Center for Values in Medicine, Science and Technology Lecture Series: Frederick Turner

Wednesday, November 2, 2016, 7:30 p.m.
Venue: Cecil H. Green Hall (GR)
Season: 2016-2017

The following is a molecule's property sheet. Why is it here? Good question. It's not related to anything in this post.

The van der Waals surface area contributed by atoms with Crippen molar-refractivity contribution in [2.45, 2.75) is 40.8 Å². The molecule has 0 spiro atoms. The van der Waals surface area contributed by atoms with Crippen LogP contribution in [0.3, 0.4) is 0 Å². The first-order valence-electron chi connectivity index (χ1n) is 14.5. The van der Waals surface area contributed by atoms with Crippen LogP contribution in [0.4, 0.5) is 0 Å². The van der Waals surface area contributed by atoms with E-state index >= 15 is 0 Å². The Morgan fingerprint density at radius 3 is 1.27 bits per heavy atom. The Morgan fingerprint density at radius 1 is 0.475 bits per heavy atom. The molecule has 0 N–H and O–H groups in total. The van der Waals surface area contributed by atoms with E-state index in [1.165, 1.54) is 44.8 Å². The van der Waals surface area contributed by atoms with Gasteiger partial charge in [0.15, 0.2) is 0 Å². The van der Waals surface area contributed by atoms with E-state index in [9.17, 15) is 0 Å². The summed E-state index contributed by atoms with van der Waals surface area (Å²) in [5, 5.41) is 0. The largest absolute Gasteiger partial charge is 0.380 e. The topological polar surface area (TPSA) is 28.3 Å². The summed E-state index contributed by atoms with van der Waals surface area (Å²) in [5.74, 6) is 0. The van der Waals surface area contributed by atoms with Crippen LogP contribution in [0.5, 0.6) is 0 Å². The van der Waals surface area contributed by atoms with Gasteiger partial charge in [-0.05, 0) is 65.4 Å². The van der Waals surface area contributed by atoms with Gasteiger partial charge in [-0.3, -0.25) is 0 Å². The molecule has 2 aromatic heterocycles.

Center for Values in Medicine, Science and Technology Lecture Series: The Power of Science Fiction About the Reading: By 2067, the Antarctic ice sheets have collapsed and are melting, world sea levels have risen several feet and are rising faster still, the climate has changed catastrophically, and the poem opens with a graphic description of a devastating arctic hurricane. A team of genius misfits is recruited by the billionaire Noah Blazo to by-pass the political and ideological gridlock that has paralyzed the world powers, and to solve the problem through the creative commons. A volunteer geo-engineering effort is launched, with the support of an island coalition and coastal nations like Nigeria and Bangladesh that are especially threatened. The upshot is a global political struggle that erupts into dramatic naval warfare, employing military technologies that are now only on the horizon. In the course of the struggle something of very great spiritual significance emerges, with tragic consequences. The poem pivots into a further Odyssey that involves the deepest and most passionate relationships and a transformed vision of the meaning of life. About the Author: Frederick Turner’s science fiction epic poems gained him the distinction of being a consultant for NASA’s long-range futures group, through which he met Carl Sagan and the originators of the Mars colony movement. He received Hungary’s highest literary honor for his translations of Hungarian poetry with the distinguished scholar and Holocaust survivor Zsuzsanna Ozsváth, received Poetry’s Levinson Prize, and has often been nominated for the Nobel Prize in literature. Born in England, raised in Africa by his anthropologist parents Victor and Edie Turner, and educated at Oxford University, he is also known as a Shakespearean scholar, a leading theorist of environmentalism, an expert on the philosophy of Time, and the poet laureate of traditional Karate. He has taught at UC Santa Barbara, edited the Kenyon Review, and is presently Founders Professor of Arts and Humanities at the University of Texas at Dallas.
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